• Most expect above average yield.
• A leaf frost (-2 C) on October 3rd capped CHU accumulation at 3150 for the season, which is in line with normal.
• Total precipitation from May 1 to October 25: 475 mm.
• Yields extremely variable, ranging from 20 to 70+ bu/acre. For most, yields were slightly above average.
• Yield variability was mainly the result of soil moisture availability, planting date and aphid control.
• In many fields, plants were short with pods very close to ground, increasing losses.
• Stored hay and haylage inventories are excellent.
• Alfalfa yielded very well, the result of excellent overwintering conditions. Many 4th cut alfalfa stands not harvested for lack of additional forage needs.
• Alfalfa stands with a lot of growth will lose leaves with hard frost. Remaining stems will not pose risk of smothering.
• Delays in soybean harvest pushed back winter wheat seeding beyond optimal window for some.
• Winter wheat planted in September or early October showed excellent growth and was tillering well.
• See spring wheat, barley and oats performance trial results at GoCereals.ca.
• First killing frost on Oct. 3 ended growing season.
• No grain corn was harvested yet by Oct. 26th. Hand-shelling tests showed moisture at about 25%.
• While the crop wasn’t quite ready for the combines to roll, the quality looked good and fairly big kernels pointed to average yields.
• 80% harvested by Oct. 26.
• Yields above average at 50 bu/ac and up.
• A minority of fields had short plants, which made them harder to harvest. Those fields had disappointing yield results.
• Growers for the most part were pretty happy with this year’s harvest.
• Hay and alfalfa fields received lots of moisture and grew plenty heading into winter.
• Ample hay supply this year.
• Last of corn silage harvest wrapped up in third week of October. Silage corn plants were shorter this year but delivered good stalk-to-grain ratio, and good quality.
• Winter wheat planted by mid-September was tillering well and in excellent shape.
• Some winter wheat was planted as late as the third week of October.
Northumberland, Hastings and Prince Edward Counties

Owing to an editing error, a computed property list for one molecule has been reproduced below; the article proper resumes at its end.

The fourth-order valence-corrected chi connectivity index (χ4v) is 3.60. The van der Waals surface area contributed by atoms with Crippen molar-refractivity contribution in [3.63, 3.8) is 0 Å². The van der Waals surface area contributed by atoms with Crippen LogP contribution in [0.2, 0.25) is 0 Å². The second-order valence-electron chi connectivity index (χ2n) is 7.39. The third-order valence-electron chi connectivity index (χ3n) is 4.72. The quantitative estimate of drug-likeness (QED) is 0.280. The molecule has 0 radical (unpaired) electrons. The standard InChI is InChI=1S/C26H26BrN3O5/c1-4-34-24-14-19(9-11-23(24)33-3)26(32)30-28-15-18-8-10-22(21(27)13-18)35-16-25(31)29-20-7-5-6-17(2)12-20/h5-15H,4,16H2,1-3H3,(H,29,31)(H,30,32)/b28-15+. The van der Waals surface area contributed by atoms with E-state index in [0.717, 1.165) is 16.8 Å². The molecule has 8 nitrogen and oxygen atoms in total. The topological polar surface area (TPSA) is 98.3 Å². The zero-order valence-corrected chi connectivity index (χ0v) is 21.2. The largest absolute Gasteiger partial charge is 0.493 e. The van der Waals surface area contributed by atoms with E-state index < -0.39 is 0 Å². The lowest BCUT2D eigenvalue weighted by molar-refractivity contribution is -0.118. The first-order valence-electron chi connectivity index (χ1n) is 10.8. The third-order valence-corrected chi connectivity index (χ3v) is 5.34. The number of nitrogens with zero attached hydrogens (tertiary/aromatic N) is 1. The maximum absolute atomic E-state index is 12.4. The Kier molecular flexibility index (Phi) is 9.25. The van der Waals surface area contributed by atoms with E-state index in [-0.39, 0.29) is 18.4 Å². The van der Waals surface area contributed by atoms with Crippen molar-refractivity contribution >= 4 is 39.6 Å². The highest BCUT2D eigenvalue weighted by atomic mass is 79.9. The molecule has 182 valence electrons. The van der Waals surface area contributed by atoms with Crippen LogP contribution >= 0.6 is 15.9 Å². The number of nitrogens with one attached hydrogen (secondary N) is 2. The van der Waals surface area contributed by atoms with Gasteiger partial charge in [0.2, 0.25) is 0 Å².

• A few producers started grain corn harvest by Oct. 26 reporting moisture at 19 to 23%. Those are positive numbers at a time when producers can do without unnecessary drying costs.
• Early reports suggested an above average yield.
• Test weights were good and quality excellent.
• Harvest finished up on the week of Oct. 26.
• Yields were average at best. Slightly over 40 bu/ac was pretty common.
• Lack of moisture is the story. You can really see the impact of this season’s dry conditions on soils with sandy areas.
• Quality is good.
• Corn silage harvest wrapped up.
• Other forage crops look good heading into winter
• A long available planting season for winter wheat this year.
• Early planted winter wheat was looking extremely well, with nice and even emergence and a good top going into winter.
• The number of acres planted is back to normal, after last year’s decline amid tough planting conditions.
• Harvest underway Oct. 26. Reported yields 140-220 bu/ac on a dry basis. Yield was closer to average than soybeans.
• Moistures in low 20s. Early corn coming off with lighter bushel weights than 2001 but still strong number 2 sample.
• Starting to see corn breaking down, above the cob.
• Soybeans harvest was 90 to 95% done by Oct. 26.
• Yields were all over the map, from 18 bu/ac to 55 bu/ac.
• Some soil type variation, but mainly drought pressure.
• Quality has been excellent and harvest moistures respectable.
• Healthy condition and ready for the winter nap.
• Unlike the wet fall of 2021, this year’s wheat planting wrapped up in mostly good conditions.
• Later planted wheat was slow to emerge but looking better everyday.
• A few growers took advantage of recent rains and warm weather to plant cover crops.